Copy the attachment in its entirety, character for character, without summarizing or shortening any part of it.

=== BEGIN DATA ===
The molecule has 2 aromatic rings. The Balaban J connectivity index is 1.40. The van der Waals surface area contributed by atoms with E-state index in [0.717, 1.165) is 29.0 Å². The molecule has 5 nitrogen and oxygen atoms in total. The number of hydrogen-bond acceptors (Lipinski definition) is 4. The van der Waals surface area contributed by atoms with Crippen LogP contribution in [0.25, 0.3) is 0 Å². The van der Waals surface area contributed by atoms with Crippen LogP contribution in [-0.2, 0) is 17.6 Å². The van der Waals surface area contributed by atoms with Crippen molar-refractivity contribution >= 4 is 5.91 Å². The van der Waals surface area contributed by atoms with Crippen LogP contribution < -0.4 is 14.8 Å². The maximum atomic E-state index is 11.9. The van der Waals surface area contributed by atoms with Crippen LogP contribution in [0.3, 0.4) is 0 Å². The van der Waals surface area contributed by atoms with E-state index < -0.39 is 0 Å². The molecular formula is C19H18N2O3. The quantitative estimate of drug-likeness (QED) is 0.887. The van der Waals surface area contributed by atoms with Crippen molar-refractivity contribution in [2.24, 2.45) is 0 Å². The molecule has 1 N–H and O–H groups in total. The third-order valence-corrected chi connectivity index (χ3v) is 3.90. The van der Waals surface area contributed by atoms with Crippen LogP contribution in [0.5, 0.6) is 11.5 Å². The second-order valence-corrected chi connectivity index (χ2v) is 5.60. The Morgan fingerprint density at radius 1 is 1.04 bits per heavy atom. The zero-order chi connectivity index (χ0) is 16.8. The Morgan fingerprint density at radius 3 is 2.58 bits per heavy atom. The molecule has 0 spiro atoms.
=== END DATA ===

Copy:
The molecule has 2 aromatic rings. The Balaban J connectivity index is 1.40. The van der Waals surface area contributed by atoms with E-state index in [0.717, 1.165) is 29.0 Å². The molecule has 5 nitrogen and oxygen atoms in total. The number of hydrogen-bond acceptors (Lipinski definition) is 4. The van der Waals surface area contributed by atoms with Crippen LogP contribution in [0.25, 0.3) is 0 Å². The van der Waals surface area contributed by atoms with Crippen LogP contribution in [-0.2, 0) is 17.6 Å². The van der Waals surface area contributed by atoms with Crippen molar-refractivity contribution >= 4 is 5.91 Å². The van der Waals surface area contributed by atoms with Crippen LogP contribution < -0.4 is 14.8 Å². The maximum atomic E-state index is 11.9. The van der Waals surface area contributed by atoms with Crippen LogP contribution in [0.3, 0.4) is 0 Å². The van der Waals surface area contributed by atoms with E-state index < -0.39 is 0 Å². The molecular formula is C19H18N2O3. The quantitative estimate of drug-likeness (QED) is 0.887. The van der Waals surface area contributed by atoms with Crippen molar-refractivity contribution in [2.24, 2.45) is 0 Å². The molecule has 1 N–H and O–H groups in total. The third-order valence-corrected chi connectivity index (χ3v) is 3.90. The van der Waals surface area contributed by atoms with Crippen LogP contribution in [0.5, 0.6) is 11.5 Å². The second-order valence-corrected chi connectivity index (χ2v) is 5.60. The Morgan fingerprint density at radius 1 is 1.04 bits per heavy atom. The zero-order chi connectivity index (χ0) is 16.8. The Morgan fingerprint density at radius 3 is 2.58 bits per heavy atom. The molecule has 0 spiro atoms.